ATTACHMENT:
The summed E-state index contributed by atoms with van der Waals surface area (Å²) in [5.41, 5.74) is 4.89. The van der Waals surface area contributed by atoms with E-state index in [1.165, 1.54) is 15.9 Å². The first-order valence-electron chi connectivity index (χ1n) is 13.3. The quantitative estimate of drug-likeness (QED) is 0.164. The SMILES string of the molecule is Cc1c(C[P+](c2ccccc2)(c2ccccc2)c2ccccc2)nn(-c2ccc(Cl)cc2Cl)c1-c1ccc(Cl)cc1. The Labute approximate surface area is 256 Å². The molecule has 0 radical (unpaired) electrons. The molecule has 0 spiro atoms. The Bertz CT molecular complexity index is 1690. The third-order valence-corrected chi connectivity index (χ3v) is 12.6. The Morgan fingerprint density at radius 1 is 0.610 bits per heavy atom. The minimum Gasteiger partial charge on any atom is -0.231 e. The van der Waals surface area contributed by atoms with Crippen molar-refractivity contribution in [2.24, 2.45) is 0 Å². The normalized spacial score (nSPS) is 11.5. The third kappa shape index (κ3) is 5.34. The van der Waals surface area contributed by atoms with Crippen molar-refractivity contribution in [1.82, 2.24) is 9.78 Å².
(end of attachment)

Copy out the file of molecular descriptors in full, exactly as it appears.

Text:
The summed E-state index contributed by atoms with van der Waals surface area (Å²) in [5.41, 5.74) is 4.89. The van der Waals surface area contributed by atoms with E-state index in [1.165, 1.54) is 15.9 Å². The first-order valence-electron chi connectivity index (χ1n) is 13.3. The quantitative estimate of drug-likeness (QED) is 0.164. The SMILES string of the molecule is Cc1c(C[P+](c2ccccc2)(c2ccccc2)c2ccccc2)nn(-c2ccc(Cl)cc2Cl)c1-c1ccc(Cl)cc1. The Labute approximate surface area is 256 Å². The molecule has 0 radical (unpaired) electrons. The molecule has 0 spiro atoms. The Bertz CT molecular complexity index is 1690. The third-order valence-corrected chi connectivity index (χ3v) is 12.6. The Morgan fingerprint density at radius 1 is 0.610 bits per heavy atom. The minimum Gasteiger partial charge on any atom is -0.231 e. The van der Waals surface area contributed by atoms with Crippen molar-refractivity contribution in [2.24, 2.45) is 0 Å². The normalized spacial score (nSPS) is 11.5. The third kappa shape index (κ3) is 5.34. The van der Waals surface area contributed by atoms with Crippen molar-refractivity contribution in [1.82, 2.24) is 9.78 Å².